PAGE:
With God all things are possible.
The Newsboys have recently released a song entitled 'God's Not Dead (Like a Lion)'. For obvious reasons this song and this scene in that movie are related to me. Aslan was dead but defeated death and is now roaring to the rescue of the ones he loves and died for. Lewis didn't come up with this lion metaphor on his own; the Bible calls Jesus the Lion of Judah, Judah being one the names for the Israelite people. In his life Jesus hardly came across as a lion. He was meek and mild when people wanted him to overthrow the Roman government. He took and endured abuse and slander with staggering humility. Those who believed in Him knew that He could put an end to it and was choosing not to; those who did not believe in Him mocked and challenged Him to come off the cross or call down angels. This does not seem lionish--any of it. But within Him he had the strength of the Lion, the strength of God, in fact. And that's what turned back death, defeating the deep magic, as Lewis puts it in his timeless stories.
"Oh, you're real, you're real! Oh, Aslan!"
cried Lucy and both girls flung themselves upon him and covered him with kisses.
"But what does it all mean?" asked Susan
when they were somewhat calmer.
"It means," said Aslan, "that though the Witch knew the Deep Magic, there is a magic deeper still which she did not know. Her knowledge goes back only to the dawn of Time. But if she could have looked a little further back, into the stillness and the darkness before Time dawned, she would have read there a different incantation. She would have known that when a willing victim who had committed no treachery was killed in a traitor's stead, the Table would crack and Death itself would start working backwards."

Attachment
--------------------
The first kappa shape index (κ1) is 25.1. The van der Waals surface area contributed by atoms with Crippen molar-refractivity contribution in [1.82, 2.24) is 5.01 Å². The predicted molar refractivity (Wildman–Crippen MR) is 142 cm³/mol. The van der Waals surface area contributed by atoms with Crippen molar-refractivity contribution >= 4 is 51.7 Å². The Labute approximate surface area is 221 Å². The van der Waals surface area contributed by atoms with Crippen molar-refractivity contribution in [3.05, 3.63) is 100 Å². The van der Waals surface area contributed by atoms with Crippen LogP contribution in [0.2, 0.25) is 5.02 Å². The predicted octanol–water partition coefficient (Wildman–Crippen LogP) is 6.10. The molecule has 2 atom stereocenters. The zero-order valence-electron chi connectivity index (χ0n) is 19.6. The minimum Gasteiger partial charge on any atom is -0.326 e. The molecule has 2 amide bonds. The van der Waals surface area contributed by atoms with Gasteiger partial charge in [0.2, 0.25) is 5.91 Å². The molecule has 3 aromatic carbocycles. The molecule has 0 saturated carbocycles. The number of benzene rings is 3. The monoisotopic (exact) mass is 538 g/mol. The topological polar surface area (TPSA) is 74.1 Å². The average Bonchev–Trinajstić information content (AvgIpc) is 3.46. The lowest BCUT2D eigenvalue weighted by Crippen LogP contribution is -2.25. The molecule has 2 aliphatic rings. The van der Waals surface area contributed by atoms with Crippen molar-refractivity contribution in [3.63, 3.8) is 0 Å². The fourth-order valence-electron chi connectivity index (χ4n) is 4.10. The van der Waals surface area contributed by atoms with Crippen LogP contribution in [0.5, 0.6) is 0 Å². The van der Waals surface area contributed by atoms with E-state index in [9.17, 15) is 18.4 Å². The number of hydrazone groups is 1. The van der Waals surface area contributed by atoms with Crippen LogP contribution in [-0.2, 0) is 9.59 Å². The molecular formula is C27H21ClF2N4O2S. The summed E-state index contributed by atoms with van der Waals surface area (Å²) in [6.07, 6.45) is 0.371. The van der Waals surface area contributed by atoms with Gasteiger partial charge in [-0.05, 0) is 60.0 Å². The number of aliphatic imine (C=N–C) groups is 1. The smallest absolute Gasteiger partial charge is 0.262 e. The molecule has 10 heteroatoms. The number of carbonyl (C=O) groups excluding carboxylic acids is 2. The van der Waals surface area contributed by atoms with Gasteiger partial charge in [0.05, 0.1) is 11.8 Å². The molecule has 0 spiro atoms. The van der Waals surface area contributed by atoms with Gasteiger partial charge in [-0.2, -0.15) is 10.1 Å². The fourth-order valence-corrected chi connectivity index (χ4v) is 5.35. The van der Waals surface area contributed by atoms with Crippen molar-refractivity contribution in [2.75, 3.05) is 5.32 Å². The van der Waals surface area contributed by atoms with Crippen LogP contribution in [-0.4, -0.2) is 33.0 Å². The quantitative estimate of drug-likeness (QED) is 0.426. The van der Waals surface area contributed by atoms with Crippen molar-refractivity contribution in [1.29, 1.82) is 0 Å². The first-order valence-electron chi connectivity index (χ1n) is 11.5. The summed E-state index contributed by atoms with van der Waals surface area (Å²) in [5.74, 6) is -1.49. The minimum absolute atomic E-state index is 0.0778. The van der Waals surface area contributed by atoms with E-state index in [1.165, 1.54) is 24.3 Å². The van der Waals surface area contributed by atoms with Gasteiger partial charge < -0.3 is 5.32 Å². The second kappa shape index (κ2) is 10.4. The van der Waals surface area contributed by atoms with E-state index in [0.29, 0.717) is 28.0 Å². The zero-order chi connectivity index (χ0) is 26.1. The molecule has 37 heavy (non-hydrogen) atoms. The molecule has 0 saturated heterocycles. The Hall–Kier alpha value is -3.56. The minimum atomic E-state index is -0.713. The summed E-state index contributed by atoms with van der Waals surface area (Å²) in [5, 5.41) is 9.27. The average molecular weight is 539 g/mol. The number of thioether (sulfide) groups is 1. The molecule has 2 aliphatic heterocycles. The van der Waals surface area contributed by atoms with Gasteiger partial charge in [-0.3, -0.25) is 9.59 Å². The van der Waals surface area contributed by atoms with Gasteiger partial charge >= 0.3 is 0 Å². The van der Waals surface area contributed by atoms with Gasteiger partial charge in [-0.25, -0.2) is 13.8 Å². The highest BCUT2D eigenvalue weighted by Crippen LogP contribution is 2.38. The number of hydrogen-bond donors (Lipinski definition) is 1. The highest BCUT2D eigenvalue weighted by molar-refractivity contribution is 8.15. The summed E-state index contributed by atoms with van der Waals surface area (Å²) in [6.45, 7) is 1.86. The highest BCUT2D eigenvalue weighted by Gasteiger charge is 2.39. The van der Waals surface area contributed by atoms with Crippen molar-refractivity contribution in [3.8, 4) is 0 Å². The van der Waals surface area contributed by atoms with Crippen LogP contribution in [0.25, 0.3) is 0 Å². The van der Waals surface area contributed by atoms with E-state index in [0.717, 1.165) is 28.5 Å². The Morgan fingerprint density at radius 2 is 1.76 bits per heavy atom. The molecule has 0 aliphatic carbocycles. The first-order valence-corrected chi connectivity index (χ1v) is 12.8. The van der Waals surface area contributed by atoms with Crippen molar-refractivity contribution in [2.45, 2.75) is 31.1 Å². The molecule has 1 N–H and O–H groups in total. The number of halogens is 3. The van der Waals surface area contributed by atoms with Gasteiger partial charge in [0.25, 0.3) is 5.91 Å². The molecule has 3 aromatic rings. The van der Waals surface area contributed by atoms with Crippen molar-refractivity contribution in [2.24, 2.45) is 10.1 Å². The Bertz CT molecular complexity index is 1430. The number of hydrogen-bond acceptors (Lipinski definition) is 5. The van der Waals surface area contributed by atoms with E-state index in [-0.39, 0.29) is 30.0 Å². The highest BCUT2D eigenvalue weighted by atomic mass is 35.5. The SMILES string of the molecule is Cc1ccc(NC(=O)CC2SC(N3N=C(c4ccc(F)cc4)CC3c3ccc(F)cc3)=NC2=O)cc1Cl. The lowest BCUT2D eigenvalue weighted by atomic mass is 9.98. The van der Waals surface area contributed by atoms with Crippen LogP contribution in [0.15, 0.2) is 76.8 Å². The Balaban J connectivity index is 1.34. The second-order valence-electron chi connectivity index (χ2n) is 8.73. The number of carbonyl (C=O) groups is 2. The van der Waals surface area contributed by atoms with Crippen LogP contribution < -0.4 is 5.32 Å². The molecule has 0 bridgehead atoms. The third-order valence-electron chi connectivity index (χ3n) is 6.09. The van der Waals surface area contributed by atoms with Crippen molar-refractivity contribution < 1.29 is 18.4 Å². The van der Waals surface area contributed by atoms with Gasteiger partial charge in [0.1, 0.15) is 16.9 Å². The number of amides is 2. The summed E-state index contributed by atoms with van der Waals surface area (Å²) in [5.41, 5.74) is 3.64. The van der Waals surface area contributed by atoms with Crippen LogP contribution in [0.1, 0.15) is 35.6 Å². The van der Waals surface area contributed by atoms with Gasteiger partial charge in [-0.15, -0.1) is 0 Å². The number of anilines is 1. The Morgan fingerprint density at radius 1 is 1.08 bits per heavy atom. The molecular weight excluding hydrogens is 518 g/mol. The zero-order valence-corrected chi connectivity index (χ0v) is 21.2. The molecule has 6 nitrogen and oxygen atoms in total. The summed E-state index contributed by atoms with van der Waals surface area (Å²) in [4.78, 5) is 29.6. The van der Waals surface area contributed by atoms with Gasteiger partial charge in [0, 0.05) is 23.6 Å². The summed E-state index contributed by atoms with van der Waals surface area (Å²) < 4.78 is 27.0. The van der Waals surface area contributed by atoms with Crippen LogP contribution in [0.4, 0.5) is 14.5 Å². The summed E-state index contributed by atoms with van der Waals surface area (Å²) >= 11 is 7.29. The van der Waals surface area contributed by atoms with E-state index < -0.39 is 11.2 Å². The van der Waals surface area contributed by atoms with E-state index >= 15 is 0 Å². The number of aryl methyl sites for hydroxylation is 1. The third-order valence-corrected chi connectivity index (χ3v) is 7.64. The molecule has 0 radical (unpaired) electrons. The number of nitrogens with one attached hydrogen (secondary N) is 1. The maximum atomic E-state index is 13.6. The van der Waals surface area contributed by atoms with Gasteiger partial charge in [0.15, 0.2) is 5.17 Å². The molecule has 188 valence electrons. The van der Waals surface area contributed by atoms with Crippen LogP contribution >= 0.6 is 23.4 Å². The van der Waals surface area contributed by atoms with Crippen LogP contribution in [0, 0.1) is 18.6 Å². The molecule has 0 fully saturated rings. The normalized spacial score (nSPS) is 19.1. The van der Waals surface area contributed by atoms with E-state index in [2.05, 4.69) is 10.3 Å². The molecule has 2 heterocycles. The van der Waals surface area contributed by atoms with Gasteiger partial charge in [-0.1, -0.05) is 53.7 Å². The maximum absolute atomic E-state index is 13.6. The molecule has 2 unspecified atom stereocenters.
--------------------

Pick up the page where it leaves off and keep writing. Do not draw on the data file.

Unlike in the Narnia stories, Jesus didn't come roaring back into the middle of a battle. He came quietly into a garden where a young woman had come to tend for His broken, lifeless body. But inwardly, I imagine, there was a battle inside Mary. A battle of unsettling doubt and confusion, of heart-breaking loss and emptiness. Like the Pevencey children, Jesus had saved Mary, had loved her and cared for her as He did all his dear friends. And without Him, the pain must have been unbearable, very much like a hopeless uphill battle. Within the tenderness of his speech, maybe there was a roar...a roar against the darkness surrounding Mary and the other disciples. A roar against all doubt, fear, worry, and regret. A roar that allowed doubting Thomas to believe, that reinstated Peter, and that finally turned John from a 'son of thunder' to an apostle of Love. A roar that allowed me, in the 21st century, to make a turning point and conquer my own demons. Now that's a mighty roar.
--God's Not Dead (Like a Lion), The Newsboys